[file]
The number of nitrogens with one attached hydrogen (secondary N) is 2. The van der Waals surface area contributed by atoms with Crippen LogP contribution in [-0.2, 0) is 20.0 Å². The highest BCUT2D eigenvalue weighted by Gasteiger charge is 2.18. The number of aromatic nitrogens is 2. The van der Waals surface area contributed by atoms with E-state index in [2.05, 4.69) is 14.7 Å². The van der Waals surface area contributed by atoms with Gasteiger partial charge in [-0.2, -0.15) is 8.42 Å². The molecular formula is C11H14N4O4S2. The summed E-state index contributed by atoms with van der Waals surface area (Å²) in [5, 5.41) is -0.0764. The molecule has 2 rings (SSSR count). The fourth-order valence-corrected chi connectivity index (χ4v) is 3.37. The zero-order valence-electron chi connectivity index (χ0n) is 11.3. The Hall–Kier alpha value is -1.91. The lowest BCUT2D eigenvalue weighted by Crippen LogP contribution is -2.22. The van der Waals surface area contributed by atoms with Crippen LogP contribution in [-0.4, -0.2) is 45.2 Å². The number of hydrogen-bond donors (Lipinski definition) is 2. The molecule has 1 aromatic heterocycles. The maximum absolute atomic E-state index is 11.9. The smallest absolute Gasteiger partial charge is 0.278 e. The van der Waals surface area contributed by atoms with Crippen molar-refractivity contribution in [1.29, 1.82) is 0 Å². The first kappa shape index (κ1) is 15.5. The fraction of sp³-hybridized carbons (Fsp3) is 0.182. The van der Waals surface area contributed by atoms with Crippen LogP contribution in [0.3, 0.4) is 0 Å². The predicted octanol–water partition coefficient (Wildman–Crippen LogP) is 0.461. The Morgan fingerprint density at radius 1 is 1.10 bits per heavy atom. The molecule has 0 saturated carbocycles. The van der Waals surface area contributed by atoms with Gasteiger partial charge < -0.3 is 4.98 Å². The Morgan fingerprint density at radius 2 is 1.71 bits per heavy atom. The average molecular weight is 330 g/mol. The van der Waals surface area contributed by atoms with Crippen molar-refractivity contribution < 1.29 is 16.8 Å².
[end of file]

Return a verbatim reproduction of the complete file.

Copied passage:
The number of nitrogens with one attached hydrogen (secondary N) is 2. The van der Waals surface area contributed by atoms with Crippen LogP contribution in [-0.2, 0) is 20.0 Å². The highest BCUT2D eigenvalue weighted by Gasteiger charge is 2.18. The number of aromatic nitrogens is 2. The van der Waals surface area contributed by atoms with E-state index in [2.05, 4.69) is 14.7 Å². The van der Waals surface area contributed by atoms with Gasteiger partial charge in [-0.2, -0.15) is 8.42 Å². The molecular formula is C11H14N4O4S2. The summed E-state index contributed by atoms with van der Waals surface area (Å²) in [5, 5.41) is -0.0764. The molecule has 2 rings (SSSR count). The fourth-order valence-corrected chi connectivity index (χ4v) is 3.37. The zero-order valence-electron chi connectivity index (χ0n) is 11.3. The Hall–Kier alpha value is -1.91. The lowest BCUT2D eigenvalue weighted by Crippen LogP contribution is -2.22. The van der Waals surface area contributed by atoms with Crippen LogP contribution in [-0.4, -0.2) is 45.2 Å². The number of hydrogen-bond donors (Lipinski definition) is 2. The molecule has 1 aromatic heterocycles. The maximum absolute atomic E-state index is 11.9. The smallest absolute Gasteiger partial charge is 0.278 e. The van der Waals surface area contributed by atoms with Crippen molar-refractivity contribution in [1.29, 1.82) is 0 Å². The first kappa shape index (κ1) is 15.5. The fraction of sp³-hybridized carbons (Fsp3) is 0.182. The van der Waals surface area contributed by atoms with Crippen LogP contribution in [0.3, 0.4) is 0 Å². The predicted octanol–water partition coefficient (Wildman–Crippen LogP) is 0.461. The Morgan fingerprint density at radius 1 is 1.10 bits per heavy atom. The molecule has 0 saturated carbocycles. The van der Waals surface area contributed by atoms with Gasteiger partial charge < -0.3 is 4.98 Å². The Morgan fingerprint density at radius 2 is 1.71 bits per heavy atom. The average molecular weight is 330 g/mol. The van der Waals surface area contributed by atoms with Crippen molar-refractivity contribution < 1.29 is 16.8 Å².